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Bug #66793 range(0,9) and range('0','9') both produce intergers in array
Submitted: 2014-02-27 23:52 UTC Modified: 2014-02-28 10:33 UTC
From: araustin at gmail dot com Assigned:
Status: Not a bug Package: Output Control
PHP Version: 5.4.25 OS: Win 8
Private report: No CVE-ID: None
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 [2014-02-27 23:52 UTC] araustin at gmail dot com
From manual page:

Test script:
$allowedChars_num = range(0,9);
$allowedChars_str = range('0','9');

Expected result:
range(0,9) is proper, making an array of integers
range('0','9') should be making an array of strings, ex: '0','1','2' etc...

Actual result:
array(10) { [0]=> int(0) [1]=> int(1) [2]=> int(2) [3]=> int(3) [4]=> int(4) [5]=> int(5) [6]=> int(6) [7]=> int(7) [8]=> int(8) [9]=> int(9) } 

array(10) { [0]=> int(0) [1]=> int(1) [2]=> int(2) [3]=> int(3) [4]=> int(4) [5]=> int(5) [6]=> int(6) [7]=> int(7) [8]=> int(8) [9]=> int(9) } 


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 [2014-02-28 10:33 UTC]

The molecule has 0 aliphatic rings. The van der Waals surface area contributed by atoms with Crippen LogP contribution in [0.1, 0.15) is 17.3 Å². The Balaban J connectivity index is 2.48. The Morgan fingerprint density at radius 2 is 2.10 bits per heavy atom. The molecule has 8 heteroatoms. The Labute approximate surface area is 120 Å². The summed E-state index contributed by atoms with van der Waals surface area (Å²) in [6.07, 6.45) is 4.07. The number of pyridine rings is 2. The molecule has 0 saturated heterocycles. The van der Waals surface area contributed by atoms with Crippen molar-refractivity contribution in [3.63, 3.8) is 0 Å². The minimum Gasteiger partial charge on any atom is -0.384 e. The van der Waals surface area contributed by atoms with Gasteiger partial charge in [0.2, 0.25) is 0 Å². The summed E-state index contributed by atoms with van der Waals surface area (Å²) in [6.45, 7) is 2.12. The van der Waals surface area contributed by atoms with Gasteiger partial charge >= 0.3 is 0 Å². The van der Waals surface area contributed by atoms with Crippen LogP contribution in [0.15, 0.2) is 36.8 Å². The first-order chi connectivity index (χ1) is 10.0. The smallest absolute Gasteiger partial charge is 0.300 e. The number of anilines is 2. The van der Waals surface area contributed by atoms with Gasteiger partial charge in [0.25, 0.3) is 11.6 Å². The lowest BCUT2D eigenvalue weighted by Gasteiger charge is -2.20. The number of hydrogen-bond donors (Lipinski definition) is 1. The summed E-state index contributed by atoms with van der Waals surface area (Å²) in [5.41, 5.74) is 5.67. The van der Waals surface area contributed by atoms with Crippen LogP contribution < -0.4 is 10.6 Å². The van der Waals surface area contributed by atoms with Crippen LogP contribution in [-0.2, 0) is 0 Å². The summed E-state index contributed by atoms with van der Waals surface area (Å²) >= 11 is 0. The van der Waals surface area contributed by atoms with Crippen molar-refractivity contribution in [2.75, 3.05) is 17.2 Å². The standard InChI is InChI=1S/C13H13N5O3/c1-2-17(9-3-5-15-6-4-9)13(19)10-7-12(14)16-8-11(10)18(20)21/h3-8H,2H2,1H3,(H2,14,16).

-Status: Open +Status: Wont fix
 [2014-02-28 10:33 UTC]
That may sound logic for your particular example, however if you spread it with say range('24','42'), it'll become inconsistent. Concatenation with integer still works, and the way it's handled now is consistent - numeric strings become numbers, it was introduced somewhere in PHP-4 according to the doc page. And btw that is platform independent behavior.
 [2014-02-28 10:33 UTC]
-Status: Wont fix +Status: Not a bug
 [2014-02-28 21:10 UTC] a dot r dot austin at gmail dot com
You say that what about range('24','42') ??? Well, it is the same as to ask what about range('pk','rt')... It does not make sense. If is it a string, it should be an ascii character, one char long. 

range('24','42') should be error of some sorts just like range('pk','rt')
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